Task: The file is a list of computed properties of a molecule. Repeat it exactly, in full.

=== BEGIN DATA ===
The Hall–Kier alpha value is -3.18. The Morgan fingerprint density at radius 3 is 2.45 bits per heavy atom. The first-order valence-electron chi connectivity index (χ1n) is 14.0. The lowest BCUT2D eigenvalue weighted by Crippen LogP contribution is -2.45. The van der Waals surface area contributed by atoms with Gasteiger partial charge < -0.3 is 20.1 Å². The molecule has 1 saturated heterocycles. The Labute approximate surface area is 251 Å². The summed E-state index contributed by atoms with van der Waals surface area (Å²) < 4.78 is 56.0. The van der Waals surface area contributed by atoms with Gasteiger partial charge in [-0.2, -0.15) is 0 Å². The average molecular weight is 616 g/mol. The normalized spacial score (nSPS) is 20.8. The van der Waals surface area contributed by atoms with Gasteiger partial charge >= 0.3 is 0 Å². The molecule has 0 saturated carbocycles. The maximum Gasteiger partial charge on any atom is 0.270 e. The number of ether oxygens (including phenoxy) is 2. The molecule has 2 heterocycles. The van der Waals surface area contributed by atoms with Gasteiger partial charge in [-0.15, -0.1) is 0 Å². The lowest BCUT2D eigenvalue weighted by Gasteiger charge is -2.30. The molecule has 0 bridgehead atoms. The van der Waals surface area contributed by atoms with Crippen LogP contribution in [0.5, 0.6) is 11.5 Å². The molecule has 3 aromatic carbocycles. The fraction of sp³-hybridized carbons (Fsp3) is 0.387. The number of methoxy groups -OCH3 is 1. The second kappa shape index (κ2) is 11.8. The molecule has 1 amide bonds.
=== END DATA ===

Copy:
The Hall–Kier alpha value is -3.18. The Morgan fingerprint density at radius 3 is 2.45 bits per heavy atom. The first-order valence-electron chi connectivity index (χ1n) is 14.0. The lowest BCUT2D eigenvalue weighted by Crippen LogP contribution is -2.45. The van der Waals surface area contributed by atoms with Gasteiger partial charge < -0.3 is 20.1 Å². The molecule has 1 saturated heterocycles. The Labute approximate surface area is 251 Å². The summed E-state index contributed by atoms with van der Waals surface area (Å²) < 4.78 is 56.0. The van der Waals surface area contributed by atoms with Gasteiger partial charge in [-0.2, -0.15) is 0 Å². The average molecular weight is 616 g/mol. The normalized spacial score (nSPS) is 20.8. The van der Waals surface area contributed by atoms with Gasteiger partial charge >= 0.3 is 0 Å². The molecule has 0 saturated carbocycles. The maximum Gasteiger partial charge on any atom is 0.270 e. The number of ether oxygens (including phenoxy) is 2. The molecule has 2 heterocycles. The van der Waals surface area contributed by atoms with Gasteiger partial charge in [-0.15, -0.1) is 0 Å². The lowest BCUT2D eigenvalue weighted by Gasteiger charge is -2.30. The molecule has 0 bridgehead atoms. The van der Waals surface area contributed by atoms with Crippen LogP contribution in [0.5, 0.6) is 11.5 Å². The molecule has 3 aromatic carbocycles. The fraction of sp³-hybridized carbons (Fsp3) is 0.387. The number of methoxy groups -OCH3 is 1. The second kappa shape index (κ2) is 11.8. The molecule has 1 amide bonds.